Thanks to everyone who participated in this week's Food History Happy Hour! In this episode we made the Ice-Cream Soda-Water from Cooling Cups and Dainty Drinks (1869). As I went through the laborious process of hand-shaving ice from a block, we briefly discussed the history of ice harvesting and the first uses of soda fountains.
We also discussed all things hot dog! Including the history of hot dogs, how they are made, their prevalence at beaches, ball parks, and fairs, regional variations in hot dog toppings, the origin of the corn dog, and the use of hot dogs in American diplomacy, including famously by Franklin D. and Eleanor Roosevelt in Hyde Park when they entertained King George VI and Queen Elizabeth of Great Britain in 1939. We also discussed sweet v. savory cocktails in history, uses for leftover hot dog buns, and more. Check it out!
Ice-Cream Soda-Water (1869)
In my research for last week's episode into the origins of the root beer float, I found reference in the 1860s to soda fountains and the invention of the ice cream soda that was simply ice and cream and soda water. So it was fun to discover this recipe in the cocktail guide Cooling Cups and Dainty Drinks (1869).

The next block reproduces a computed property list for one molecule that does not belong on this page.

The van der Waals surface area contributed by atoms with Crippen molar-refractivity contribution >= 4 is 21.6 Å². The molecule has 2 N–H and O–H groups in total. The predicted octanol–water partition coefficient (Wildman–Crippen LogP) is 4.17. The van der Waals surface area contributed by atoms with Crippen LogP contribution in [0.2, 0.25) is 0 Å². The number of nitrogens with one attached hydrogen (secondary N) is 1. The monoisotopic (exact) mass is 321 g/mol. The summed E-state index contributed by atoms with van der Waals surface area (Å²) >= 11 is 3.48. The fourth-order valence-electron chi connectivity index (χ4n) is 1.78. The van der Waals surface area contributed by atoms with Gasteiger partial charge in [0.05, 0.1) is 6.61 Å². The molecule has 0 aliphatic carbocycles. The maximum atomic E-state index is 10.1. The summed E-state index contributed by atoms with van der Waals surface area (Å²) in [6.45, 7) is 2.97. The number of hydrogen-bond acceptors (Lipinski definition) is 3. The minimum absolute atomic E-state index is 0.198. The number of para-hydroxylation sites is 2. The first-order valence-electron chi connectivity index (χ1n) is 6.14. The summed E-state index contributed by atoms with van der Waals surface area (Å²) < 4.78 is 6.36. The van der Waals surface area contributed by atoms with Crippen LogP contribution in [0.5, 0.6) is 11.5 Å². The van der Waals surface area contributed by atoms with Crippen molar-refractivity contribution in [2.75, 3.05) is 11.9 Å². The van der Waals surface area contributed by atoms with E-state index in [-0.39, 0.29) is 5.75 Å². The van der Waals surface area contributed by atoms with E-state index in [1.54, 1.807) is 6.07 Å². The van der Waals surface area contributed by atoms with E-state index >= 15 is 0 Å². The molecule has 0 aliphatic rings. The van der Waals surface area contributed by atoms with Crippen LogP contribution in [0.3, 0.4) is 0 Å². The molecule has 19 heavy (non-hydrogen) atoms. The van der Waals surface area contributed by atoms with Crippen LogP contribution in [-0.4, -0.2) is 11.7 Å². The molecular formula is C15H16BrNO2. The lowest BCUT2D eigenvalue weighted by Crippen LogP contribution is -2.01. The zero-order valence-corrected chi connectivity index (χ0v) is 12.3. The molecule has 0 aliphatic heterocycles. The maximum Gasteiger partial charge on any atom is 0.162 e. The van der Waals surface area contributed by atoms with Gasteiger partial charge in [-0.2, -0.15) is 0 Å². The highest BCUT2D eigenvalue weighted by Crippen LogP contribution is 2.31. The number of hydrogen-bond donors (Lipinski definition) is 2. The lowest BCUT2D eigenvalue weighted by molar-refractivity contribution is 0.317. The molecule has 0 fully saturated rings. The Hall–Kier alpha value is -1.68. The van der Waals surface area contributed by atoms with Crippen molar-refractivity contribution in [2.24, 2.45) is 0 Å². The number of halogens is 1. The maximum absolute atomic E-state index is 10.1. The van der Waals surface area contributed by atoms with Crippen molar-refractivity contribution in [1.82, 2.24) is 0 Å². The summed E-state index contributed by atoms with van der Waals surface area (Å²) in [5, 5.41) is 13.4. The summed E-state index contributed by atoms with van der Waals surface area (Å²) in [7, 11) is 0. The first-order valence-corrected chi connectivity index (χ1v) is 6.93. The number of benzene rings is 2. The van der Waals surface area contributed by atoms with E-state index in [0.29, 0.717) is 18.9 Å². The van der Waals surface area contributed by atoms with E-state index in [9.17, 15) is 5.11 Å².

The original recipe doesn't have much direction, but here it is:
Ice-Cream Soda-Water - Equal quantity of fruit syrup and cream; double the same of shaven ice; add bottle of soda water and drink off.
Here's my recipe:
1 cup hand-shaven ice (the more the better)
1 ounce raspberry syrup (a 19th century favorite!)
1 ounce heavy cream
6-8 ounces seltzer or club soda
Place the ice in a large tumbler and pour syrup and cream over, top with seltzer, stir gently, and drink quickly.
"Dog Factory" by Thomas Edison (1904)
A Food Historian friend asked if I was going to "ruin" hot dogs for Food History Happy Hour by discussing how they are made. I didn't make any promises, but thought this Thomas Edison film was fun to watch. In it, dogs are turned into hot dogs, and hot dogs are turned back into dogs. In the background of the "factory" - which closely resembles a hot dog push cart - ropes of sausages hang on the wall labeled by type of dog.
It's a bit gross, but meant to be all in good fun - making a joke (as always) about the origins of the meat used to make hot dogs, something that still occurs today. In the end, more sausages get magically turned into dogs than vice versa.
This was a fun episode to research, and here are a few of the articles I referenced:
Thanks for watching!
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Sarah Wassberg Johnson has an MA in Public History from the University at Albany and studies early 20th century food history.
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